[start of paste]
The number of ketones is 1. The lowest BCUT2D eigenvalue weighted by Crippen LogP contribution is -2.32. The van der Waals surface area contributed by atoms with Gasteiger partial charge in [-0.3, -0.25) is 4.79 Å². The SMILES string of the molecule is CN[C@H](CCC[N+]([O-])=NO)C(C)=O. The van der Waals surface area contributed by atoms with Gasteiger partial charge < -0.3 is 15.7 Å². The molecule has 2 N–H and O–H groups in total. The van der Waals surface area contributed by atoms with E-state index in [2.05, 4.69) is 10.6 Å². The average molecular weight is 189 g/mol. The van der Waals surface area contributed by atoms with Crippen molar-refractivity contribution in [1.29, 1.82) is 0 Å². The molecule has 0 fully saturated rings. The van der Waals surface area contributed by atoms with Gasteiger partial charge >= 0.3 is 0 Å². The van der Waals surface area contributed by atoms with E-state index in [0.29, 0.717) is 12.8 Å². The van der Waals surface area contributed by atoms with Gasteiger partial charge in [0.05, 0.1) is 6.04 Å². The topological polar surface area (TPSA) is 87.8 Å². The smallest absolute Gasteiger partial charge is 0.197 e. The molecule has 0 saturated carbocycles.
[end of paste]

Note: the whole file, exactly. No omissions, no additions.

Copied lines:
The number of ketones is 1. The lowest BCUT2D eigenvalue weighted by Crippen LogP contribution is -2.32. The van der Waals surface area contributed by atoms with Gasteiger partial charge in [-0.3, -0.25) is 4.79 Å². The SMILES string of the molecule is CN[C@H](CCC[N+]([O-])=NO)C(C)=O. The van der Waals surface area contributed by atoms with Gasteiger partial charge < -0.3 is 15.7 Å². The molecule has 2 N–H and O–H groups in total. The van der Waals surface area contributed by atoms with E-state index in [2.05, 4.69) is 10.6 Å². The average molecular weight is 189 g/mol. The van der Waals surface area contributed by atoms with Crippen molar-refractivity contribution in [1.29, 1.82) is 0 Å². The molecule has 0 fully saturated rings. The van der Waals surface area contributed by atoms with Gasteiger partial charge >= 0.3 is 0 Å². The van der Waals surface area contributed by atoms with E-state index in [0.29, 0.717) is 12.8 Å². The van der Waals surface area contributed by atoms with Gasteiger partial charge in [0.05, 0.1) is 6.04 Å². The topological polar surface area (TPSA) is 87.8 Å². The smallest absolute Gasteiger partial charge is 0.197 e. The molecule has 0 saturated carbocycles.